top of page

COVID-19 vaccines show promise

WED. | 02-03-21 | NEWS

     The Pfizer version of the COVID-19 vaccine arrived in Pitt County on Thursday, Dec. 17 at Vidant Medical Center. Essential workers and people over the age of 65 are amongst the individuals in Pitt County who are considered to be in Phase 1 and Phase 2 and are qualified to receive the newly-developed vaccine. Pitt County teachers are currently scheduled to get the vaccine in Phase 3.

     The Pfizer vaccines are given in two doses, 21 days apart. Based on clinical trial evidence, the vaccine is approximately 95% effective in preventing COVID-19 cases in people without a previous infection according to the CDC.

     School health care managers Kara Stocks and Laurie Reed received the first dose of the Pfizer vaccine on Friday, Jan. 8 at Vidant Medical Center and plan to receive their second on Friday, Jan. 29.

     “They have a clinic set up Monday through Fridays and staff members can come in and get their vaccines there,” Stocks said.

Health care provider Becki Scarborough also received her first dose of the COVID-19 vaccine on Monday, Dec. 28 and her second dose on Thursday, Jan. 20.

     “It was very little weight, seamless essentially,” Scarborough said. “It was a very good process.”

     Side effects related to the COVID-19 vaccine such as pain and swelling on the injection site, fever, chills, tiredness and headaches, are common according to the CDC. Neither Stocks nor Scarborough were faced with any severe side effects.

     “The only side effect that I had was my arm was extremely sore the next day,” Stocks said. “It started to get a little bit sore that night and the next day it was very sore, but it was not anything that prevented me from doing my daily activities.”

     Although the exact timeline of distributing the vaccines to different groups is undetermined, many are hopeful that this is the first step in returning to normalcy.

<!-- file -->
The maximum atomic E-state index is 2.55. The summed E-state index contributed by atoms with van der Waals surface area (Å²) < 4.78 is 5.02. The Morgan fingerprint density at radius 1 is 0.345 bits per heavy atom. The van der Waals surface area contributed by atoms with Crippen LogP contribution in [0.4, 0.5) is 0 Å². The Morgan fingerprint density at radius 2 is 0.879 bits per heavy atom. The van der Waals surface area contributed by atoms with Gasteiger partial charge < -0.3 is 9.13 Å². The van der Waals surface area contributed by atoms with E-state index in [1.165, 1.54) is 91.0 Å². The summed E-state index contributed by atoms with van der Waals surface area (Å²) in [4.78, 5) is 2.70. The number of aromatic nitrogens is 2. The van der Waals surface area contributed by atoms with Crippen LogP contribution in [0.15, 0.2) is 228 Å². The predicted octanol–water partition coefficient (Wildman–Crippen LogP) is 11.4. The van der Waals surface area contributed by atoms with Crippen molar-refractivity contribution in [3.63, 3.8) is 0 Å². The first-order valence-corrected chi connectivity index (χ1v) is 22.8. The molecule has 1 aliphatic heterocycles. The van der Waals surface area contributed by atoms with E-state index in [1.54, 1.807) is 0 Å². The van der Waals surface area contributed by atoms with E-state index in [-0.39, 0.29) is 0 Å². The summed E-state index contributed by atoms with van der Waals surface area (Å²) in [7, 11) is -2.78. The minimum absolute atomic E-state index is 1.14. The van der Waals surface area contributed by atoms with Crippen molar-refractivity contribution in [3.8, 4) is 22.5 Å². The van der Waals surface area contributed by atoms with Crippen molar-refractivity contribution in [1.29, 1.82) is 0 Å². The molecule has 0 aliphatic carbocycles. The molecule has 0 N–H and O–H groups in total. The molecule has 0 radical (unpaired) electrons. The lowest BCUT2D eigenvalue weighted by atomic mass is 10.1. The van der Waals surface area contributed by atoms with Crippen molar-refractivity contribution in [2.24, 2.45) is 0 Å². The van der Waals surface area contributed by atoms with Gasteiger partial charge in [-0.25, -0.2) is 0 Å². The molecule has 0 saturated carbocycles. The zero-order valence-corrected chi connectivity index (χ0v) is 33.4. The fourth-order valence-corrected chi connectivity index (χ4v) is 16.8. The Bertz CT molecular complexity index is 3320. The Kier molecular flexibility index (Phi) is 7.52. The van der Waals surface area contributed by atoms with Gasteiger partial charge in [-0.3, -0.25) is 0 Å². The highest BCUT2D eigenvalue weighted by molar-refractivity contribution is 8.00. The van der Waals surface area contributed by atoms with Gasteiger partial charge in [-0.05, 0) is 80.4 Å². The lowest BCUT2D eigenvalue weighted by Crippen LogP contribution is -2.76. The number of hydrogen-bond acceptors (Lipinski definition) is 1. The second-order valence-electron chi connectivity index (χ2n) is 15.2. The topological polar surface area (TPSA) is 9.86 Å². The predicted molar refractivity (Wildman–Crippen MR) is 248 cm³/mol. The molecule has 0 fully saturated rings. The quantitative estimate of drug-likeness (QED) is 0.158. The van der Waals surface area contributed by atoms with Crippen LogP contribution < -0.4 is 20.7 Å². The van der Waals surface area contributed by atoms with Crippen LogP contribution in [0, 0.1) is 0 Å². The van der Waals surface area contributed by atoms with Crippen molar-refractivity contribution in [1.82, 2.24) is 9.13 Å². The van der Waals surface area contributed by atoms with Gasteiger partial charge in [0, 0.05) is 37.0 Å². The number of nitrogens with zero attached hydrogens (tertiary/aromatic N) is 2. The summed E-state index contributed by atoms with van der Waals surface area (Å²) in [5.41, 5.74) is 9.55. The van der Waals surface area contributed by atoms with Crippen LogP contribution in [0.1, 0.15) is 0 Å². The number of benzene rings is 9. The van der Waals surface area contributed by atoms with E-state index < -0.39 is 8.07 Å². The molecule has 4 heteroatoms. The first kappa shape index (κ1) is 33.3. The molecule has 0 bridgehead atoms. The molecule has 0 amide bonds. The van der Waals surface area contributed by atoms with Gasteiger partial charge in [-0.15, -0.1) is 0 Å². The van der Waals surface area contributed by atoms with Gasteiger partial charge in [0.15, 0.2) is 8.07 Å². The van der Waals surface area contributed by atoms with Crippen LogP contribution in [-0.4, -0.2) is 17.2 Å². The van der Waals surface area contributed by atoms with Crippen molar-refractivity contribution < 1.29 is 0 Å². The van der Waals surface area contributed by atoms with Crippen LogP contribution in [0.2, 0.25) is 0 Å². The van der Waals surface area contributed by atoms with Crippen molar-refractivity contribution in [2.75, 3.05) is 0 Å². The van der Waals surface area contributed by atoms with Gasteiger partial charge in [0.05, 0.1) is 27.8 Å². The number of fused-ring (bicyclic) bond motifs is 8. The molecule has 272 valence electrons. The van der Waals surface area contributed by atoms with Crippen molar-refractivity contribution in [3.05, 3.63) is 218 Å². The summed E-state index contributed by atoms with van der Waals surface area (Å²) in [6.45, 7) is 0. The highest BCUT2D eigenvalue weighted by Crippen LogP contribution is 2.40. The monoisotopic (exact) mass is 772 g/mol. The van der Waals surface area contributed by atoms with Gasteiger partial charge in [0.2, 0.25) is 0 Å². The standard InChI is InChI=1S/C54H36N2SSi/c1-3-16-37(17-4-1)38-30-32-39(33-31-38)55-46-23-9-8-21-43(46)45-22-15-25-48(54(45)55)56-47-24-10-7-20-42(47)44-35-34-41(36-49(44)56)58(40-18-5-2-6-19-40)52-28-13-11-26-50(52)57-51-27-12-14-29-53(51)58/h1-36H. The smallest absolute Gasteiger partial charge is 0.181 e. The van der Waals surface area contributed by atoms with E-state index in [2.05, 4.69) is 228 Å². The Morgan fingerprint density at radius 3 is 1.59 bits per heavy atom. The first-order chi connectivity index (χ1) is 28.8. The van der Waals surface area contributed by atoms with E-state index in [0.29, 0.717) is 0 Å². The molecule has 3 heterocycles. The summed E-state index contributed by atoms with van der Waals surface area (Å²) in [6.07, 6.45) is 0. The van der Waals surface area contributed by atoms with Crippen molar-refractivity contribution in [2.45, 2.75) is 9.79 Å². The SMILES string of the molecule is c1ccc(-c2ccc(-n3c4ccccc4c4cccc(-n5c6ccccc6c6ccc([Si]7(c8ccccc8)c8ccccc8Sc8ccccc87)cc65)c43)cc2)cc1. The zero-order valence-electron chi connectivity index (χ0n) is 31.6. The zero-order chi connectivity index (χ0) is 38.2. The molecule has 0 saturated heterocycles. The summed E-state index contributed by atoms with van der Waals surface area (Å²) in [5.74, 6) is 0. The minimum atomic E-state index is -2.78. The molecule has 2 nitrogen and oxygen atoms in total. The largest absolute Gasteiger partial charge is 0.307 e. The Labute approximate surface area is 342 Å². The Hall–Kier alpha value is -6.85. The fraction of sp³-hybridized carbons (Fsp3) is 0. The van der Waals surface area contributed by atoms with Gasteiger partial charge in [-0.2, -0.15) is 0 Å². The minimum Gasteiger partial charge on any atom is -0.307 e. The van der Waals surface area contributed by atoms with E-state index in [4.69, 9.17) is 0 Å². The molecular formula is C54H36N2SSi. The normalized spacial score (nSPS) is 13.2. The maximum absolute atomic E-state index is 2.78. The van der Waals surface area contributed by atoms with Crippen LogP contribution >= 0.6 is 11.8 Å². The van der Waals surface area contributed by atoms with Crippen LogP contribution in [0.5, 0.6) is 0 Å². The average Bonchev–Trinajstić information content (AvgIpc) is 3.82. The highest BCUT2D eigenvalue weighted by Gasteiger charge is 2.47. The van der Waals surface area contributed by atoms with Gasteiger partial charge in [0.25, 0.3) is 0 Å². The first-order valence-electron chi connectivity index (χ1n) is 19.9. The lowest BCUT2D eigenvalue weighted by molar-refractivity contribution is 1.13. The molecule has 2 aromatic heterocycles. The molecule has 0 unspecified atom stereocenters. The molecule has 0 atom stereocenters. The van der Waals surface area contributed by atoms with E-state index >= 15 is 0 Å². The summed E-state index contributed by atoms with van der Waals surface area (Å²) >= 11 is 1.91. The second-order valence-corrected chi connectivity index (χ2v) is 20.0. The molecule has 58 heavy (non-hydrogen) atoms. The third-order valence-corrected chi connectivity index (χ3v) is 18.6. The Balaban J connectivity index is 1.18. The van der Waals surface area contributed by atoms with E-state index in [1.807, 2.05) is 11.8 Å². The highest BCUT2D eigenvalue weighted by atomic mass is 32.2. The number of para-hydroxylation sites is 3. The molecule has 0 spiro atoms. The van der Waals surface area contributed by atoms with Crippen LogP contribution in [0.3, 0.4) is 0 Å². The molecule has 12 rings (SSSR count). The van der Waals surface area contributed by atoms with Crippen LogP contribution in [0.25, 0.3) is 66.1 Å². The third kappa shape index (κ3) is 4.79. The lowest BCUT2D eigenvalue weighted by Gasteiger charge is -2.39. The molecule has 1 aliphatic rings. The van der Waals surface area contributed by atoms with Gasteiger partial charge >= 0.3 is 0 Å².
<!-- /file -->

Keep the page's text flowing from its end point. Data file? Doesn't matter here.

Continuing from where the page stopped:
“I just think that the more of us that are out and about in the community can potentially spread it unknowingly, because [of the] people that are asymptomatic,” Scarborough said. “I want to be able to visit family and friends and I want to be able to travel and if I can help contribute to that- that's what I want to do.”

     Stocks, like most others, wants to return to a pre-COVID-19 lifestyle.

     “I would recommend anybody that is interested in getting the vaccine, that is eligible to get the vaccine, to get it,” Stocks said.             “Simply because this pandemic has kind of put a halt to what our daily normal lives were, pre-COVID and I don’t know about you guys, but I’m ready to get back to the normal.”

     Reed held a similar mentality in choosing to get the vaccine, knowing her role as a healthcare worker in the process. 

     “I personally want to see COVID go away and I think the best


Graphic by Jake Bradsher

thing we can do to halt the progress of COVID is to get as many people vaccinated as possible,” Reed said. “So I wanted to participate personally and as a health care provider, I wanted to be an example to the community of how important that it is to get the vaccine.” 

     Since the majority of the community is still not eligible for the vaccine, the CDC is instructing people to continue wearing masks, practice social distancing and wash their hands often to protect themselves and others from COVID-19. 

     Many people are anticipating the possible end of the pandemic and are hopeful that the vaccine will help with the process of stopping the spread once it is available for everyone. 

bottom of page